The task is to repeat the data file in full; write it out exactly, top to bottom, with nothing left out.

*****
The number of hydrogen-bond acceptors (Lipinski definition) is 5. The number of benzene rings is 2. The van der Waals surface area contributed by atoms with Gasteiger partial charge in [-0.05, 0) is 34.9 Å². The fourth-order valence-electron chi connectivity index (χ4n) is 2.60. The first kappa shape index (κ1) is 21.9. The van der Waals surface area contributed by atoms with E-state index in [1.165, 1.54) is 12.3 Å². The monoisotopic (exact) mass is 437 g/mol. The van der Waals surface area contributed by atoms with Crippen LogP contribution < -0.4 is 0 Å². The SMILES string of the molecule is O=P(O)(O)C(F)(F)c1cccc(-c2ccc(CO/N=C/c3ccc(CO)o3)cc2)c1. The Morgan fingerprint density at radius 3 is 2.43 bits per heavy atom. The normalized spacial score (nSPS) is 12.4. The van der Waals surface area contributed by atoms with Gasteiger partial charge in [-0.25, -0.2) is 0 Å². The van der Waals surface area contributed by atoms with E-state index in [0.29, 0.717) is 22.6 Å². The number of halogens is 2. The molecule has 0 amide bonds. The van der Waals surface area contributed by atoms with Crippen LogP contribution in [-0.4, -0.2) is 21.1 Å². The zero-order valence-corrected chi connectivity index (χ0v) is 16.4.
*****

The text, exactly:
The number of hydrogen-bond acceptors (Lipinski definition) is 5. The number of benzene rings is 2. The van der Waals surface area contributed by atoms with Gasteiger partial charge in [-0.05, 0) is 34.9 Å². The fourth-order valence-electron chi connectivity index (χ4n) is 2.60. The first kappa shape index (κ1) is 21.9. The van der Waals surface area contributed by atoms with E-state index in [1.165, 1.54) is 12.3 Å². The monoisotopic (exact) mass is 437 g/mol. The van der Waals surface area contributed by atoms with Crippen LogP contribution < -0.4 is 0 Å². The SMILES string of the molecule is O=P(O)(O)C(F)(F)c1cccc(-c2ccc(CO/N=C/c3ccc(CO)o3)cc2)c1. The Morgan fingerprint density at radius 3 is 2.43 bits per heavy atom. The normalized spacial score (nSPS) is 12.4. The van der Waals surface area contributed by atoms with Gasteiger partial charge in [-0.25, -0.2) is 0 Å². The van der Waals surface area contributed by atoms with E-state index in [0.29, 0.717) is 22.6 Å². The number of halogens is 2. The molecule has 0 amide bonds. The van der Waals surface area contributed by atoms with Crippen LogP contribution in [-0.4, -0.2) is 21.1 Å². The zero-order valence-corrected chi connectivity index (χ0v) is 16.4.